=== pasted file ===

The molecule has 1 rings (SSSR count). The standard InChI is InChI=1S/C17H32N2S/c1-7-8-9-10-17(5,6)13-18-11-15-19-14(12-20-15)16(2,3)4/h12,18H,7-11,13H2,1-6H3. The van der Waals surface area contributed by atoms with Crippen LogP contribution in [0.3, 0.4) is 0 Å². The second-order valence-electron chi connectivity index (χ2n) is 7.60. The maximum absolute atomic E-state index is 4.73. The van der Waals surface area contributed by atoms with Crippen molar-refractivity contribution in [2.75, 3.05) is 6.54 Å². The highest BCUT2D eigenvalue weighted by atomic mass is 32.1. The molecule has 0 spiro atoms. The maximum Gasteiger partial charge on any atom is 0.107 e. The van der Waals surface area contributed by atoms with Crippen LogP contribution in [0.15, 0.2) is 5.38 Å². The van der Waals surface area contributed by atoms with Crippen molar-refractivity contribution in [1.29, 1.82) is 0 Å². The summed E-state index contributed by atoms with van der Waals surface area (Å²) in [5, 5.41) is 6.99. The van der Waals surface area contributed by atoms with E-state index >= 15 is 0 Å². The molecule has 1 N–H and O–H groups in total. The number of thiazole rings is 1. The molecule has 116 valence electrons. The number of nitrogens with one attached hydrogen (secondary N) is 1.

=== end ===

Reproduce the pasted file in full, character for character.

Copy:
The molecule has 1 rings (SSSR count). The standard InChI is InChI=1S/C17H32N2S/c1-7-8-9-10-17(5,6)13-18-11-15-19-14(12-20-15)16(2,3)4/h12,18H,7-11,13H2,1-6H3. The van der Waals surface area contributed by atoms with Crippen LogP contribution in [0.3, 0.4) is 0 Å². The second-order valence-electron chi connectivity index (χ2n) is 7.60. The maximum absolute atomic E-state index is 4.73. The van der Waals surface area contributed by atoms with Crippen molar-refractivity contribution in [2.75, 3.05) is 6.54 Å². The highest BCUT2D eigenvalue weighted by atomic mass is 32.1. The molecule has 0 spiro atoms. The maximum Gasteiger partial charge on any atom is 0.107 e. The van der Waals surface area contributed by atoms with Crippen LogP contribution in [0.15, 0.2) is 5.38 Å². The van der Waals surface area contributed by atoms with Crippen molar-refractivity contribution in [1.29, 1.82) is 0 Å². The summed E-state index contributed by atoms with van der Waals surface area (Å²) in [5, 5.41) is 6.99. The van der Waals surface area contributed by atoms with E-state index >= 15 is 0 Å². The molecule has 1 N–H and O–H groups in total. The number of thiazole rings is 1. The molecule has 116 valence electrons. The number of nitrogens with one attached hydrogen (secondary N) is 1.